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Australia: Shares edge up ahead of anticipated central bank rate cut
[BENGALURU] Australian shares edged higher on Tuesday ahead of a widely anticipated rate cut by the country's central bank, though some investors doubted it would have much impact on the market.
The S&P/ASX 200 index added 11.8 points, or 0.2 per cent to 6,7000 by 0148 GMT. The benchmark closed 0.4 per cent lower on Monday.
The Reserve Bank of Australia's decision is due at 0430 GMT.
With the policy interest already only 1.0 per cent, "easing further at today's already low rates might not work, and could backfire. But is it even necessary?," ING said in a note on Monday.
Damian Rooney, a director of equity sales at Argonaut, said a cut "just gives you a bit of a sugar hit... and with interest rates globally at very low levels, I am concerned about the health of the global economy."
He said it's doubtful there will be "real buying" of shares on the back of a rate cut.
On Tuesday morning, consumer discretionary and real estate stocks helped drive the benchmark higher, with retail conglomerate Wesfarmers climbing 1.3 per cent.
Real estate stocks, Boral and Adelaide Brighton rose 1.5 per cent and 1.6 per cent, respectively.
The sector also received a boost by home prices in Australia posting their biggest monthly jump in 2-1/2 years in September, a further sign that the housing market is recovering.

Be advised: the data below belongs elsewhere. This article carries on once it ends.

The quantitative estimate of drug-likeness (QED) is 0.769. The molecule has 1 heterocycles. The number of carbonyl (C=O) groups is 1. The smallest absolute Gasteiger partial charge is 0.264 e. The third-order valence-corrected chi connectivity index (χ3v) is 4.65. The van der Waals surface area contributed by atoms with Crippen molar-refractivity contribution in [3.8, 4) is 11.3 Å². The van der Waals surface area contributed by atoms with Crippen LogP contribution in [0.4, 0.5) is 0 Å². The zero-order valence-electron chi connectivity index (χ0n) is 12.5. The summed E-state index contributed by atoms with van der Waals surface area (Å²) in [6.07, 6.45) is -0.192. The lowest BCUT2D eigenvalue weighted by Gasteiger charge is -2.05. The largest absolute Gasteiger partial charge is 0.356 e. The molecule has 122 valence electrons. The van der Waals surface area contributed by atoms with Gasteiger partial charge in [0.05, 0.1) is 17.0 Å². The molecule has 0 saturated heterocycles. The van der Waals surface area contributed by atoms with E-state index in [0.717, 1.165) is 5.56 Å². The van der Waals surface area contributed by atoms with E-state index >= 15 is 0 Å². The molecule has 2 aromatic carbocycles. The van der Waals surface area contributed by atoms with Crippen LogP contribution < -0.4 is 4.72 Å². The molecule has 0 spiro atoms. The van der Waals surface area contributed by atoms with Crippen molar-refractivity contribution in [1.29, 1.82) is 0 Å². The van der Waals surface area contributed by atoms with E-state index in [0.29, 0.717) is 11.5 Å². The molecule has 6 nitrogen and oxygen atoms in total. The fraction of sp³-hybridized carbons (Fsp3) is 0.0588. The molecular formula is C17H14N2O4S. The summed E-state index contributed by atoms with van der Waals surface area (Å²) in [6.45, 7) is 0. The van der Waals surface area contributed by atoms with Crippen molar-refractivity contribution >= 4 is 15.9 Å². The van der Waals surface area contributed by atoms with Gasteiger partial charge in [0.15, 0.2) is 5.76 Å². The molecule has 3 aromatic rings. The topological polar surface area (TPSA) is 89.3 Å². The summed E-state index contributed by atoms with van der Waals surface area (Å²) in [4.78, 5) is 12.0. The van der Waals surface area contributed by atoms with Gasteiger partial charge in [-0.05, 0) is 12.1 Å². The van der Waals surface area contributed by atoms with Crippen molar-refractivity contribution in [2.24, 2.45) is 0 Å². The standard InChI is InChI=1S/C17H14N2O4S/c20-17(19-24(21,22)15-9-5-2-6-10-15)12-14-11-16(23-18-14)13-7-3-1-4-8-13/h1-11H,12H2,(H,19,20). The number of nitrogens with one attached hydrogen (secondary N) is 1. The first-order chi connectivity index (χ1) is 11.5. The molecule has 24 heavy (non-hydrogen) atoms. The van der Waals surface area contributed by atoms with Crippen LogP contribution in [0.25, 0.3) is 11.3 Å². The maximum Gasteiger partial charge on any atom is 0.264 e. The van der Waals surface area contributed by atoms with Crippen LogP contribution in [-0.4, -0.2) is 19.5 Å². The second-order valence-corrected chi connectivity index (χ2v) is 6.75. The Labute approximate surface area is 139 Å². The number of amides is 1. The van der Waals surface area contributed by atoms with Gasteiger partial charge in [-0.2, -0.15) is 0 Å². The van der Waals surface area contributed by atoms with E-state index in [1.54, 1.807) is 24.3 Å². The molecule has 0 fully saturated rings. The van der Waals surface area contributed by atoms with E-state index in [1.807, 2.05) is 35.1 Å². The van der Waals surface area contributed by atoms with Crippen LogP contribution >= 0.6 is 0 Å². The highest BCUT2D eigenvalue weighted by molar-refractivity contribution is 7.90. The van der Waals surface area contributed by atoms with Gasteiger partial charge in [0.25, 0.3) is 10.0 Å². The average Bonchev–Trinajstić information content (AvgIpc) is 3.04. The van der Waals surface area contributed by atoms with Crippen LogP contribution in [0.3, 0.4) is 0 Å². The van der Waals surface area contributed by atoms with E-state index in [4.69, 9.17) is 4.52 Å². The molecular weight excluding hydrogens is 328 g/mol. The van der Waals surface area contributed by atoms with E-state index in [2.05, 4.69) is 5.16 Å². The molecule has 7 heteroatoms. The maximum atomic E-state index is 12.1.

The largest airline, Qantas Airways, jumped 1.6 per cent amid lower oil prices.
The "Big Four" banks were all slightly lower, down between 0.1 per cent and 0.4 per cent.
Gold stocks were among the biggest drags amid a stronger US dollar, which sent prices of the metal lower.
Newcrest Mining dropped 3.6 per cent to a near three-week low, while Resolute Mining and St Barbara also slumped.
In New Zealand, the benchmark S&P/NZX 50 index was little changed at 10,924.24.
The local listing of Westpac Banking Corp and Australia and New Zealand Banking Group fell 1.2 per cent and 0.8 per cent, respectively.
Earlier in the day, the Reserve Bank of New Zealand said its final decision on a proposal to increase the amount of capital banks must hold will be announced in December.
The top Australian banks, which are the biggest lenders in New Zealand, have said they would scale back or sell their businesses in the country if the RBNZ pushes ahead with the plans.